Congress is poised to debate the reauthorization of the Higher Education Action (HEA). The House Committee on Education & Workforce Committee reported out the Higher Education Reauthorization bill, the Promoting Real Opportunity, Success, and Prosperity Through Education Reform Act –the PROSPER Act—right before the holiday recess, on December 12, 2017. The bill introduced just a week before being reported out of committee, can now go the House floor for a vote.
A companion bill in the Senate has not yet been introduced, but is anticipated. According to the American Association of Community Colleges (AACC) Senate Committee Chair Lamar Alexander (R-TN), and former US Secretary of Education, says he aims to include a provision in the HEA to simplify the Free Application for Federal Student Aid (FAFSA). The Senate committee plans to take up the bill in early 2018. The AACC also reports that low-income students attending community colleges have disproportionately low FAFSA completion rates, and miss opportunities to access financial assistance because the current FAFSA process is too complex.
Originally enacted in 1965, the HEA authorizes the federal policies and programs that apply to colleges and universities in the United States. There are approximately eight broad sections (or titles) in the HEA governing programs related to teacher development, strengthening institutional capacity, student loans, financial assistance and services programs.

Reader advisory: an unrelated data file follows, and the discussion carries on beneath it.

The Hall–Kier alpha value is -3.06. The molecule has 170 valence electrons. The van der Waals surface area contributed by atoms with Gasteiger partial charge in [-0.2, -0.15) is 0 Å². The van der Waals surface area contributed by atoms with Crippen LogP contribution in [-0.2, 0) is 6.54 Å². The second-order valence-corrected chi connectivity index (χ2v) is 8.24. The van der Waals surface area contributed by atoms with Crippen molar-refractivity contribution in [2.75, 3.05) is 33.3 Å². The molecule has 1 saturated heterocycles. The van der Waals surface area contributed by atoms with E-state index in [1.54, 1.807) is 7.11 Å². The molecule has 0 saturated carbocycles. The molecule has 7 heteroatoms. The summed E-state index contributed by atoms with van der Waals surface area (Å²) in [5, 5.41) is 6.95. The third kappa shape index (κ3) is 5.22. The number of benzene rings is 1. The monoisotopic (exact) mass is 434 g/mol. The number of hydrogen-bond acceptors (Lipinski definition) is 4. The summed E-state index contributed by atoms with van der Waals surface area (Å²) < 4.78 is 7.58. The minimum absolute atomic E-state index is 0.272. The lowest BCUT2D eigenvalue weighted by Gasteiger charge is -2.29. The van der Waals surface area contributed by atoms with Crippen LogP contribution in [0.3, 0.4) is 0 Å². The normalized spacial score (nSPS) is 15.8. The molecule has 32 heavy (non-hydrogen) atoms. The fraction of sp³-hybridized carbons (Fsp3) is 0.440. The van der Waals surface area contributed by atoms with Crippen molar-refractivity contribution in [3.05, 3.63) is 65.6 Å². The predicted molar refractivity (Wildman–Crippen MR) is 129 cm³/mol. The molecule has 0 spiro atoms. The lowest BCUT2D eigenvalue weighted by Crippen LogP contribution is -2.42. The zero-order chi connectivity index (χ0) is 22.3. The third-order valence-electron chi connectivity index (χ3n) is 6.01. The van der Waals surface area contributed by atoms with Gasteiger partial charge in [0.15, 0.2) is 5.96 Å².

The House bill contains some proposals that have received initial support from the higher education community, such as the $300 Pell bonus for students who take 15 credits per semester; the elimination of origination fees on student loans; and streamlining the application for student financial assistance. Even so, other proposed provisions invite opposition from stakeholders in Washington, DC and across the nation.
Controversial provisions include: repeal of the Supplemental Educational Opportunity Grant (SEOG) program; the eventual sunset of the HBCU programs authorized under Title III, Part B; provisions related to free speech, including hate speech; repeal of certain loan forgiveness programs; protections for religious groups; provisions related to sexual assault; and other items. A comprehensive analysis published by the American Council on Education (ACE) serves as a good resource.
Student Loans. See PoliticoPro analysis of proposed changes to student loan programs